This full-scale biography of Theodore Low De Vinne (1828–1914) explores the life of a seminal figure in the history of American printing. De Vinne was born in upstate New York, the son of an itinerant Methodist preacher. It is unclear what propelled him into the world of printing, but once he discovered it, he never let it go. He was, for years, the primary and preferred printer for the Century Company, printing its distinguished list of books and such national magazines as St. Nicholas and The Century. His masterly printing of wood engravings, together with his obsession with presswork, tight composition, and typefaces, gained him and his firm an international reputation and made De Vinne a rich man.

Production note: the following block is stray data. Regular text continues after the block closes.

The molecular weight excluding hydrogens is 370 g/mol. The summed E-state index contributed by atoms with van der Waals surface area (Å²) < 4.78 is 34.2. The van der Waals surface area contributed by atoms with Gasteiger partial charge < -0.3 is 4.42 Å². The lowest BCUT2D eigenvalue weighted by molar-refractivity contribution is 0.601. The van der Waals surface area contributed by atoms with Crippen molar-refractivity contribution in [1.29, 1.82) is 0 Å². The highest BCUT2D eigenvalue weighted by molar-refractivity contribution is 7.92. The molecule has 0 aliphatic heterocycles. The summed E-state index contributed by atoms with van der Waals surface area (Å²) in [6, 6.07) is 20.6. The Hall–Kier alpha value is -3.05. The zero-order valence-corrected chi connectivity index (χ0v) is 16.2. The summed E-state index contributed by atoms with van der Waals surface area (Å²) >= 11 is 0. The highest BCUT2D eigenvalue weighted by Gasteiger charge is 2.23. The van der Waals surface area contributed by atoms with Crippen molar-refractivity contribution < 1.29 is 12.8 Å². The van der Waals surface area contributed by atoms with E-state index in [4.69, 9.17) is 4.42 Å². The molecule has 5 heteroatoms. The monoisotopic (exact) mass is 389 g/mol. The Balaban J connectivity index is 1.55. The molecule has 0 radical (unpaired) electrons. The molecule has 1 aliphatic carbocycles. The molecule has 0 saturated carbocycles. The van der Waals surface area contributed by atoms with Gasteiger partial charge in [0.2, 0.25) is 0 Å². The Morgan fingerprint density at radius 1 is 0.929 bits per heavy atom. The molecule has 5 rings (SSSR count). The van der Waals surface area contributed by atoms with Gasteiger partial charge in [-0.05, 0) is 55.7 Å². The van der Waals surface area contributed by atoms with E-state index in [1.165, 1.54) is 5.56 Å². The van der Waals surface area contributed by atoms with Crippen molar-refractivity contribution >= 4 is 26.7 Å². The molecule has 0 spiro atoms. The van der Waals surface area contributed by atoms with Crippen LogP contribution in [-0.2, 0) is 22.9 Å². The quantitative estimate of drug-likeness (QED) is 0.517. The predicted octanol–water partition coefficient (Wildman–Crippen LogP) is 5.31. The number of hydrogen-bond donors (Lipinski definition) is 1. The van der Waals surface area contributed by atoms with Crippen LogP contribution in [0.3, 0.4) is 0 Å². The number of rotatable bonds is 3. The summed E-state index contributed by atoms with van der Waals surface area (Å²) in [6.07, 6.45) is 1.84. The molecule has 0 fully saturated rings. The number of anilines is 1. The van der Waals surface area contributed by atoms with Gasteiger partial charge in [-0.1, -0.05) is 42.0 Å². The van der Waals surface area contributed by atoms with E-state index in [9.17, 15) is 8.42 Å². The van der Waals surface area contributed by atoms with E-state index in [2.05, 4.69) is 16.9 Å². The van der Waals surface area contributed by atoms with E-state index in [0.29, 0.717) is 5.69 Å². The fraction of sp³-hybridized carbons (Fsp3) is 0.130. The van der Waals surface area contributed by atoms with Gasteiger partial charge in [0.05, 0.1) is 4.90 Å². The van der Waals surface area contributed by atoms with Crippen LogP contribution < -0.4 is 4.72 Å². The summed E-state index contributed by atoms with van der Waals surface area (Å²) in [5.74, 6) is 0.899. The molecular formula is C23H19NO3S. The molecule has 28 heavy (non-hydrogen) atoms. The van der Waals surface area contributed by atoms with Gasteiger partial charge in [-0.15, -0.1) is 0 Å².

But it is his skill as a historian as well as a printer that endears his name to the student of typography. His four volumes on the practice of typography are considered classics. In an age when few American scholars were examining early printed books, he made significant scholarly contributions to the study of incunables. His books on title pages and early Italian printing can still be read with profit. His working library was immense, and when the Grolier Club was founded in 1884, it was not surprising that, as New York’s most illustrious printer, he was asked to be one of the founding members and to provide much of the Club’s early printing. Unlike those who followed him, his strength was not in design but in production and organization. He thought endlessly about how printers should be fairly paid and how shops could be efficiently arranged. He fought a long and losing war with unionization, yet was beloved by his men and lionized by the printing trade. Although the firm foundered after De Vinne’s retirement, it is impossible to conceive of the printing revival that followed him without taking into account his daunting accomplishments.